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Thomas Cook’s Return Bodes Well for the Industry

TravelPulse logo TravelPulse 9/17/2020 Rich Thomaselli
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So allow me, if you will, to tell a little story.

Long ago, a man by the name of G.D. Crain thought there was a void in the trade magazine sector for a publication to cover the advertising world. He had a great desire to tell the story of how companies went to market to promote their products, and the advertising agencies that helped them do so.

So he cobbled together money from his family, attracted what he thought were the best editors and writers, and launched a weekly called “Advertising Age.” For decades it has been known as the ‘Bible of the Ad Industry.’ Full disclosure – I worked for Ad Age for 12 years.

So far you’re thinking, ‘Great. That sounds like a very unremarkable story.’ And in most ways it is.

Until you factor in the timing.

G.D Crain conceived of his idea in 1929, watched as the stock market crashed and started The Great Depression in October of that year, and still went ahead and launched the first issue of Advertising Age in January of 1930.

Ninety years later, the publication is still with us.

Crain proved prescient, to say the least. And I thought of that story earlier today after writing about the return of Thomas Cook, the world’s oldest travel agency that was started almost 180 years ago. The company suffered devastating financial losses, was forced to shutter and ended up stranding thousands of its customers all over the world.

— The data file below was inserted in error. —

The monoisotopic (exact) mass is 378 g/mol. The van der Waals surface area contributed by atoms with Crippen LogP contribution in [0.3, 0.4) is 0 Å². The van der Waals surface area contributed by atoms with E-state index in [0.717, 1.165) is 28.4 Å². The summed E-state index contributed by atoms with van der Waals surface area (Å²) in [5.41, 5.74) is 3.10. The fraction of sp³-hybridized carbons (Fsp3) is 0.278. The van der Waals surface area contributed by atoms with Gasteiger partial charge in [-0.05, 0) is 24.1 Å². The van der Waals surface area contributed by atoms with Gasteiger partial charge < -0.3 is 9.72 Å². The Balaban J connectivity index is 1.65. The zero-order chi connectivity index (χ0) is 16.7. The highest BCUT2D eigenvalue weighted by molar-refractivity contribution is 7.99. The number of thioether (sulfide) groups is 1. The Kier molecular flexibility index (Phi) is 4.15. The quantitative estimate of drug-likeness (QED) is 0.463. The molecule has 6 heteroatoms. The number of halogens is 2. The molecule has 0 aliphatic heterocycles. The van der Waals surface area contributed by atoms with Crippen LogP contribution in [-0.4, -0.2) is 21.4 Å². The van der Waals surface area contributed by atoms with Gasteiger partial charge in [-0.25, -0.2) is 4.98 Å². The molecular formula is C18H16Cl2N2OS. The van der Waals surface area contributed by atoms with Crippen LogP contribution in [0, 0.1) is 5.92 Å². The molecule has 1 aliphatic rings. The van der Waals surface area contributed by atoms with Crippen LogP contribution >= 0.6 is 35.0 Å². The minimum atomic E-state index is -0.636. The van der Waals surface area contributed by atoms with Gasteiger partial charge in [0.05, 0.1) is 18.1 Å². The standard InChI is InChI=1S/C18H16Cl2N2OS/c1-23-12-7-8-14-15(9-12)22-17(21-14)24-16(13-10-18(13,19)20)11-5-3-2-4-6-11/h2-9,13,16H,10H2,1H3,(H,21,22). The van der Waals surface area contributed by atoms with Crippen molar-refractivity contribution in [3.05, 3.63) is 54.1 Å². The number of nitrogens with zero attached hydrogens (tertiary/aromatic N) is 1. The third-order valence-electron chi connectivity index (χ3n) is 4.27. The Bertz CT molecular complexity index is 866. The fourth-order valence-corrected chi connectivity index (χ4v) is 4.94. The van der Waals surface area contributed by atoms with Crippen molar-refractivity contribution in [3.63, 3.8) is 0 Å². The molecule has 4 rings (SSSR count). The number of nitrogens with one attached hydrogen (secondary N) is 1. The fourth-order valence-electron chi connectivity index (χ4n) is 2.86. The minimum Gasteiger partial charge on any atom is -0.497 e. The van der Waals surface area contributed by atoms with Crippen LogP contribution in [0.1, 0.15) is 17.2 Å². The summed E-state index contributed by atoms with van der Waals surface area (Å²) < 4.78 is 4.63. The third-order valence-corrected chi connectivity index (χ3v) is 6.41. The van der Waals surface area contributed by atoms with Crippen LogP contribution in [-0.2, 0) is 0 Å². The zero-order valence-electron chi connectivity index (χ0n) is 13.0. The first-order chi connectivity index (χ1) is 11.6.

But a Chinese company stepped in, bought Thomas Cook and the famous name and has relaunched the British business as an online travel agency.

Like G.D. Crain, the Chinese company, Fosun, thought it was an advantageous time to do so – despite both entities realizing, and then suffering through, the worst calamities of their respective time. Crain with the Depression, Fosun with the coronavirus pandemic that quite literally brought the travel industry to a standstill.

But beyond the lessons about personal fortitude and forging ahead through life’s difficulties, this bodes well for travel agents. Yes, I understand that Thomas Cook’s return is online only, and that a longtime battle has brewed between brick-and-mortar travel agencies and OTAs. But the industry has seen so few signs in the last six months that there is a return to travel afoot; it needed this.

It needed somebody, like Crain and his magazine, to make a financial but also emotional investment in travel.

If Fosun knows something we don’t, more power to them. But this is a sign to the industry and the public that it believes travel will bounce back.

Will it last? Hard to say. Thomas Cook is not just re-joining the fray of travel advisors; it is doing so in a crowded, convoluted marketplace of online travel agencies. But there is value in the name, especially in Great Britain and Europe. Thomas Cook, the man, was an innovator. Almost two centuries later, his company is as well-known overseas as Friday Night Football is in America.

Some traditions never die.

Let’s hope this is one that is reborn, and stays reborn.


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